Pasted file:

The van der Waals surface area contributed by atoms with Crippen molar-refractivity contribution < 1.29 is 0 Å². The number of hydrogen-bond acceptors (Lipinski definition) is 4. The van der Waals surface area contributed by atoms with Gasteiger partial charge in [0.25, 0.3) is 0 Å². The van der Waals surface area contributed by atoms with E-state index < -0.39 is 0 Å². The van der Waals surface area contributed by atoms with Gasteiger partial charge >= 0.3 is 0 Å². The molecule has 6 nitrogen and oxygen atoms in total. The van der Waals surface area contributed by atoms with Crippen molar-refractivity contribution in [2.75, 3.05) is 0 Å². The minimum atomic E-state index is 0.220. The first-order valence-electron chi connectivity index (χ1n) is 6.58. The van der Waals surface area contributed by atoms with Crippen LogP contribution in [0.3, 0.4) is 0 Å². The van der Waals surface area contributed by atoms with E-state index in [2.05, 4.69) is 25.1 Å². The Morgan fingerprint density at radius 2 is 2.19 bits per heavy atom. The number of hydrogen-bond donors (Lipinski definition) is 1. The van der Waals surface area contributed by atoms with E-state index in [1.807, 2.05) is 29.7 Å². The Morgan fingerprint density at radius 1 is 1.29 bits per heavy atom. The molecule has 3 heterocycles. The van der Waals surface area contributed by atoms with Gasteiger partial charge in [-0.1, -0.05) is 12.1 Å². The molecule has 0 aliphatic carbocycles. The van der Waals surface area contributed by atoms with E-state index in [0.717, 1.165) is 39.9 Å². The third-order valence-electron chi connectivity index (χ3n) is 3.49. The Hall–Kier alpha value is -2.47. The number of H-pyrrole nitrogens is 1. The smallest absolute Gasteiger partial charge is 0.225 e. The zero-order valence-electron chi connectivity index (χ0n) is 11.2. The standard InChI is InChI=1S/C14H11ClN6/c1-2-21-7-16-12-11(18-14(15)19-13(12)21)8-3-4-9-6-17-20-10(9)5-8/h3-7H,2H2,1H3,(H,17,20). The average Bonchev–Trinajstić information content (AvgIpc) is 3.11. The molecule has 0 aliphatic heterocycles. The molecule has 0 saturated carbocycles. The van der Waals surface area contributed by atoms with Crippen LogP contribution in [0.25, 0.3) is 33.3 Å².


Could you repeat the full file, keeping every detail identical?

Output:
The van der Waals surface area contributed by atoms with Crippen molar-refractivity contribution < 1.29 is 0 Å². The number of hydrogen-bond acceptors (Lipinski definition) is 4. The van der Waals surface area contributed by atoms with Gasteiger partial charge in [0.25, 0.3) is 0 Å². The van der Waals surface area contributed by atoms with E-state index < -0.39 is 0 Å². The van der Waals surface area contributed by atoms with Gasteiger partial charge >= 0.3 is 0 Å². The molecule has 6 nitrogen and oxygen atoms in total. The van der Waals surface area contributed by atoms with Crippen molar-refractivity contribution in [2.75, 3.05) is 0 Å². The minimum atomic E-state index is 0.220. The first-order valence-electron chi connectivity index (χ1n) is 6.58. The van der Waals surface area contributed by atoms with Crippen LogP contribution in [0.3, 0.4) is 0 Å². The van der Waals surface area contributed by atoms with E-state index in [2.05, 4.69) is 25.1 Å². The Morgan fingerprint density at radius 2 is 2.19 bits per heavy atom. The number of hydrogen-bond donors (Lipinski definition) is 1. The van der Waals surface area contributed by atoms with E-state index in [1.807, 2.05) is 29.7 Å². The Morgan fingerprint density at radius 1 is 1.29 bits per heavy atom. The molecule has 3 heterocycles. The van der Waals surface area contributed by atoms with Gasteiger partial charge in [-0.1, -0.05) is 12.1 Å². The molecule has 0 aliphatic carbocycles. The van der Waals surface area contributed by atoms with E-state index in [0.717, 1.165) is 39.9 Å². The third-order valence-electron chi connectivity index (χ3n) is 3.49. The Hall–Kier alpha value is -2.47. The number of H-pyrrole nitrogens is 1. The smallest absolute Gasteiger partial charge is 0.225 e. The zero-order valence-electron chi connectivity index (χ0n) is 11.2. The standard InChI is InChI=1S/C14H11ClN6/c1-2-21-7-16-12-11(18-14(15)19-13(12)21)8-3-4-9-6-17-20-10(9)5-8/h3-7H,2H2,1H3,(H,17,20). The average Bonchev–Trinajstić information content (AvgIpc) is 3.11. The molecule has 0 aliphatic heterocycles. The molecule has 0 saturated carbocycles. The van der Waals surface area contributed by atoms with Crippen LogP contribution in [0.25, 0.3) is 33.3 Å².